something to get, one does understand it. But why an old fellow like that should come down from the moon to pay ever so much money for such a man as Goarly, is what I don't understand.'
'Notoriety,' said the doctor.
'He evidently don't know that Nickem has got round Goarly,' said the landlord.
THE month at Cheltenham was passed very quietly, and would have been a very happy month with Mary Masters but that there grew upon her from day to day increasing fears of what she would have to undergo when she returned to Dillsborough. At the moment when she was hesitating with Larry Twentyman, when she begged him to wait six months, and then at last promised to give him an answer at the end of two, she had worked herself up to think that it might possibly be her duty to accept her lover for the sake of her family. At any rate, she had at that moment thought that the question of duty ought to be further considered, and therefore she had vacillated. When the two months' delay was accorded her, and within that period the privilege of a long absence from Dillsborough, she put the trouble aside for a while with the common feeling that the chapter of accidents might do something for her. Before she had reached Cheltenham the chapter of accidents had done much. When Reginald Morton told her that he could not have congratulated her on such prospects, and had explained to her why, in truth, he had been angry at the bridge,--how he had been anxious to be alone with her that he might learn whether she were really engaged to this man,--then she had known that her answer to Larry Twentyman at the end of the two months must be a positive refusal.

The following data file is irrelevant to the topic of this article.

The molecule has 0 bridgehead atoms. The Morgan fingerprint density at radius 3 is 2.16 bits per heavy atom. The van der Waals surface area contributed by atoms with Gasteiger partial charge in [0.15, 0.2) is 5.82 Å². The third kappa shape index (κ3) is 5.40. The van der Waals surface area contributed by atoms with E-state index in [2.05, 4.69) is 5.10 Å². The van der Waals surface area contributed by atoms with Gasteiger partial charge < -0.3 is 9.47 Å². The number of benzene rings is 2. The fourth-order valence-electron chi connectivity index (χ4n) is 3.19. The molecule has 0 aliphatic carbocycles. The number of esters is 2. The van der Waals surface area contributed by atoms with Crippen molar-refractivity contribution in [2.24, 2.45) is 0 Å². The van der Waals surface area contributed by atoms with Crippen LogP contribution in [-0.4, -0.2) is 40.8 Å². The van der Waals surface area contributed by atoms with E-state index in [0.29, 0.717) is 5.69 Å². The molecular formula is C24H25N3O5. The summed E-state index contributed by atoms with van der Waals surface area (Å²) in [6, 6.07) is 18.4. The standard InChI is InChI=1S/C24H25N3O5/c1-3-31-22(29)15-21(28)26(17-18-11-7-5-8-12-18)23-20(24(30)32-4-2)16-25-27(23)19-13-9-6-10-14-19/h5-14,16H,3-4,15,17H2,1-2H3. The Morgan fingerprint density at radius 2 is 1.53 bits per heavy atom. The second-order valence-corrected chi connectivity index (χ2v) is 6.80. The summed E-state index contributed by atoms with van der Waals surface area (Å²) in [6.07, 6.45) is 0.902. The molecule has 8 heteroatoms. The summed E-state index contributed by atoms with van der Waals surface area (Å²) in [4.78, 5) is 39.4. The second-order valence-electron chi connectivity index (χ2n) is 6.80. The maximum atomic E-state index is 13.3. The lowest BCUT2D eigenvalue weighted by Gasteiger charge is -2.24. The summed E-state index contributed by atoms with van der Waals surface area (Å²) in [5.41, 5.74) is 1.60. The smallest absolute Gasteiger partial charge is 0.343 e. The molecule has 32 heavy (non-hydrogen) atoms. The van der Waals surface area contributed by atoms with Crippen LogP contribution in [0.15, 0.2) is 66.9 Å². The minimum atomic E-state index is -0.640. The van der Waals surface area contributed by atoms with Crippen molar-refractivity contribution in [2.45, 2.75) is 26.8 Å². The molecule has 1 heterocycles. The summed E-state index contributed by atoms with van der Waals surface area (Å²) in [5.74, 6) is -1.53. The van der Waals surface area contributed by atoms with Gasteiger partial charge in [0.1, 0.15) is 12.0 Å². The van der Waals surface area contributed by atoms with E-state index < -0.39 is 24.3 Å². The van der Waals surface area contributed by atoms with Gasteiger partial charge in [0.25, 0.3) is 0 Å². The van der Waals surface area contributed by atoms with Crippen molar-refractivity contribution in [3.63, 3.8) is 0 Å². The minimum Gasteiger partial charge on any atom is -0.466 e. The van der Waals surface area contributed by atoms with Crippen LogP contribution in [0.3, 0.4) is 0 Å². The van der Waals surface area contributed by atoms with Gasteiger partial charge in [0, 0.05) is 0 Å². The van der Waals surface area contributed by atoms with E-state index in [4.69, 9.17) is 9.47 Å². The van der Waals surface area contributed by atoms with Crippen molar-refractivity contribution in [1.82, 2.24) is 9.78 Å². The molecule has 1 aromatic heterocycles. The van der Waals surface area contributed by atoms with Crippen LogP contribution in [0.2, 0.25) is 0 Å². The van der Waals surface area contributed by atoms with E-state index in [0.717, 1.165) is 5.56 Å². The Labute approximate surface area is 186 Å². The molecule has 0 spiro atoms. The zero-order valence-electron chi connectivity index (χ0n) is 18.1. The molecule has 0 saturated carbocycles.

But as she became aware of this, a new trouble arose and harassed her very soul. When she had asked for the six months she had not at the moment been aware, she had not then felt, that a girl who asks for time is supposed